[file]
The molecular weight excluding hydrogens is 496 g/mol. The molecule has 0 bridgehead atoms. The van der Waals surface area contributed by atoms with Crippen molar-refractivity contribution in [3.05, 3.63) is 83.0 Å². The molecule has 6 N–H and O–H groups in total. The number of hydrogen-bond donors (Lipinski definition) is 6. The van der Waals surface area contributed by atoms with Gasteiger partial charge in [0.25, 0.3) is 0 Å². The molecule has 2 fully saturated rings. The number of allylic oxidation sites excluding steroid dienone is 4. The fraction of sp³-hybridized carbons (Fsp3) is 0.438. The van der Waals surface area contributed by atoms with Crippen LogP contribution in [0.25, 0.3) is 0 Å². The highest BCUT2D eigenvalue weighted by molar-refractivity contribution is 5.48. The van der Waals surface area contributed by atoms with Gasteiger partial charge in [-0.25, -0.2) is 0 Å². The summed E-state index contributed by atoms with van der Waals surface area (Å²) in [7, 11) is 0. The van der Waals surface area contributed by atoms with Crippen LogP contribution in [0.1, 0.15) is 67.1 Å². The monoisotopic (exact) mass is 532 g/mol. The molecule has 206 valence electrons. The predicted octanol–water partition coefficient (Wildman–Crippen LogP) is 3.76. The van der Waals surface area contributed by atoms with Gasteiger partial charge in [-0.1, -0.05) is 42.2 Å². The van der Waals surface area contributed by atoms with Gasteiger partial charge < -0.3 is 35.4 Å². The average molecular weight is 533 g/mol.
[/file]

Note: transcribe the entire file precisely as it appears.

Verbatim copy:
The molecular weight excluding hydrogens is 496 g/mol. The molecule has 0 bridgehead atoms. The van der Waals surface area contributed by atoms with Crippen molar-refractivity contribution in [3.05, 3.63) is 83.0 Å². The molecule has 6 N–H and O–H groups in total. The number of hydrogen-bond donors (Lipinski definition) is 6. The van der Waals surface area contributed by atoms with Gasteiger partial charge in [0.25, 0.3) is 0 Å². The molecule has 2 fully saturated rings. The number of allylic oxidation sites excluding steroid dienone is 4. The fraction of sp³-hybridized carbons (Fsp3) is 0.438. The van der Waals surface area contributed by atoms with Crippen LogP contribution in [0.25, 0.3) is 0 Å². The highest BCUT2D eigenvalue weighted by molar-refractivity contribution is 5.48. The van der Waals surface area contributed by atoms with Gasteiger partial charge in [-0.25, -0.2) is 0 Å². The summed E-state index contributed by atoms with van der Waals surface area (Å²) in [7, 11) is 0. The van der Waals surface area contributed by atoms with Crippen LogP contribution in [0.1, 0.15) is 67.1 Å². The monoisotopic (exact) mass is 532 g/mol. The molecule has 206 valence electrons. The predicted octanol–water partition coefficient (Wildman–Crippen LogP) is 3.76. The van der Waals surface area contributed by atoms with Gasteiger partial charge in [-0.1, -0.05) is 42.2 Å². The van der Waals surface area contributed by atoms with Gasteiger partial charge < -0.3 is 35.4 Å². The average molecular weight is 533 g/mol.